For other users, businesses need a separate verification flow. This can, for instance, include document screening and face authentication.
NFC-based identity verification provides a range of benefits to consumers and businesses.
However, everything has its drawbacks.
Despite increased security, speed, and convenience, there are some things one should be wary of:
Before you go ahead and opt for NFC identity verification, you should consider these pros and cons. Businesses might need major improvements to introduce it, including, but not limited to, compliance-related updates.
Below, you’ll find a list of the key challenges for client onboarding when using NFC-based verification.
If NFC-based verification is approved by a jurisdiction, then, as a rule, the company using this authentication method must follow local data protection laws. These can be both general data protection laws, as well as special ones aimed at regulating relations in the field of information technology. Here’s an example of the GDPR.
The EU GDPR is technologically neutral, which means that all personal data will be protected regardless of the technology used for their recording or conservation.
Moreover, according to Article 25, “Data protection by design and by default”, the producers of the products, services, and applications, which will process personal data, shall integrate the data protection system into the product or service at an early stage of the design.
In addition, they shall set the settings for maintaining confidentiality by default. That is, the user doesn’t need to take any action to protect their privacy.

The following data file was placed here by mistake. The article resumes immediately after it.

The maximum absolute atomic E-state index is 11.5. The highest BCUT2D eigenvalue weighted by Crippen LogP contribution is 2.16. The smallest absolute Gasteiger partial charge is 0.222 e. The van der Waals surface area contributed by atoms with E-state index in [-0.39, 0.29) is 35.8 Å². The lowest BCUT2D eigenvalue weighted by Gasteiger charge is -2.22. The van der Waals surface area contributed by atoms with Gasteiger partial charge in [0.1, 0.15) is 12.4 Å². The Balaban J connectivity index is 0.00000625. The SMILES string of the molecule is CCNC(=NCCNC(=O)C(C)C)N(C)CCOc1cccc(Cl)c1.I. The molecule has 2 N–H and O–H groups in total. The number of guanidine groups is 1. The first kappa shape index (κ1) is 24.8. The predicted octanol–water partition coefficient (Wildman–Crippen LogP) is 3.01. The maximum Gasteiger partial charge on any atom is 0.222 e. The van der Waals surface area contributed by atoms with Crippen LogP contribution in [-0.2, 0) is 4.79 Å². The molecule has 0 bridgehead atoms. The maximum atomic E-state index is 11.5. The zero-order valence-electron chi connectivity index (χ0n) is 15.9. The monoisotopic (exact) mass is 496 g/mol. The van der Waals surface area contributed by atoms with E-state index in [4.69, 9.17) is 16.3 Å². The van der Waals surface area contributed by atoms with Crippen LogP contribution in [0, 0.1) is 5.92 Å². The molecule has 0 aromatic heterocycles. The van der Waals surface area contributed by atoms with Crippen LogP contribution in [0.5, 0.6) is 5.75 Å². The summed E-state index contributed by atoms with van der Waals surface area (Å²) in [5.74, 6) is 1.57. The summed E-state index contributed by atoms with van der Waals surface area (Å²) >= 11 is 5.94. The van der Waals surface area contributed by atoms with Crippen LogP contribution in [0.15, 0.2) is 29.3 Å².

No matter which method of data collection you’re using, there’s an identity checking procedure you should follow to stay compliant. Accordingly, there are multiple steps to an effective AML compliance program, including document and PEP checks, face matching, and so on. NFC-based verification is only one of these steps, so it will need to be combined with others to ensure total compliance.
Jurisdictions with additional requirements:
The UK. According to guidance on how to prove and verify someone’s identity with NFC, you can only prove that an identity exists by collecting digital evidence and validating it.
This requires checking the following:
Turkey. The Regulation on Verification Process of the Applicant’s Identity in the Electronic Communications Sector permits NFC-based verification. However, in this case, businesses must conduct a video conference with a customer and confirm their contact information by sending a single-use password or link to the user’s mobile number or e-mail address.
As a rule, reading NFC chip data is only possible with a special app. These apps may be issued by regulators or third-parties.
This isn’t a complete list of applications, jurisdictions and requirements. Overall, compliance challenges are rapidly increasing, and we’ll constantly update them in this article.
The need for high-quality KYC processes is becoming more pressing than ever before. In-person transactions are becoming a thing of the past, and we need advanced solutions to facilitate the move to digital alternatives. This means implementing new technologies, which are emerging day by day.
But, with any new technology, implementation is only half the battle. Businesses also need to be prepared for possible compliance challenges.